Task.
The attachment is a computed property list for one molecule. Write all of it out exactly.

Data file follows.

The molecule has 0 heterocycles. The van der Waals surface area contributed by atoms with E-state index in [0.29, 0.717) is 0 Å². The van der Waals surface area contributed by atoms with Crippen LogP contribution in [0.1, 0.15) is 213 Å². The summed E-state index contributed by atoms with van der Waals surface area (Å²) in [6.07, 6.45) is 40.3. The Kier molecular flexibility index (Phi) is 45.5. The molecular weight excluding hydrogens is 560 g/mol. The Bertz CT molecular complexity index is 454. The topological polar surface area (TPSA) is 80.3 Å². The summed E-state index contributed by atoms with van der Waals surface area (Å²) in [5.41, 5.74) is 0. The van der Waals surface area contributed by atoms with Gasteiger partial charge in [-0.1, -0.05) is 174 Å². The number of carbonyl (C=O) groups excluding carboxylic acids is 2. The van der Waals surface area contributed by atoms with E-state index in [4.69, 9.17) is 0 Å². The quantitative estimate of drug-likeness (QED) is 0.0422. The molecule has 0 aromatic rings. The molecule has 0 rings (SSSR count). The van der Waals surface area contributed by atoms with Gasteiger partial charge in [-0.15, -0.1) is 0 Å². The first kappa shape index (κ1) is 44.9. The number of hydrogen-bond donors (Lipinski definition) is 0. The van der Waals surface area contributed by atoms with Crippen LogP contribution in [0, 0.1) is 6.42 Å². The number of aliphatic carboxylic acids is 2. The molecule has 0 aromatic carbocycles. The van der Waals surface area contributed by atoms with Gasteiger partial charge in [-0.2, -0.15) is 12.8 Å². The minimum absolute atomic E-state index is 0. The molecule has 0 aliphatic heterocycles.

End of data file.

The molecule has 0 heterocycles. The van der Waals surface area contributed by atoms with E-state index in [0.29, 0.717) is 0 Å². The van der Waals surface area contributed by atoms with Crippen LogP contribution in [0.1, 0.15) is 213 Å². The summed E-state index contributed by atoms with van der Waals surface area (Å²) in [6.07, 6.45) is 40.3. The Kier molecular flexibility index (Phi) is 45.5. The molecular weight excluding hydrogens is 560 g/mol. The Bertz CT molecular complexity index is 454. The topological polar surface area (TPSA) is 80.3 Å². The summed E-state index contributed by atoms with van der Waals surface area (Å²) in [5.41, 5.74) is 0. The van der Waals surface area contributed by atoms with Gasteiger partial charge in [-0.1, -0.05) is 174 Å². The number of carbonyl (C=O) groups excluding carboxylic acids is 2. The van der Waals surface area contributed by atoms with E-state index in [4.69, 9.17) is 0 Å². The quantitative estimate of drug-likeness (QED) is 0.0422. The molecule has 0 aromatic rings. The molecule has 0 rings (SSSR count). The van der Waals surface area contributed by atoms with Gasteiger partial charge in [-0.15, -0.1) is 0 Å². The first kappa shape index (κ1) is 44.9. The number of hydrogen-bond donors (Lipinski definition) is 0. The van der Waals surface area contributed by atoms with Crippen LogP contribution in [0, 0.1) is 6.42 Å². The number of aliphatic carboxylic acids is 2. The molecule has 0 aromatic carbocycles. The van der Waals surface area contributed by atoms with Gasteiger partial charge in [-0.2, -0.15) is 12.8 Å². The minimum absolute atomic E-state index is 0. The molecule has 0 aliphatic heterocycles.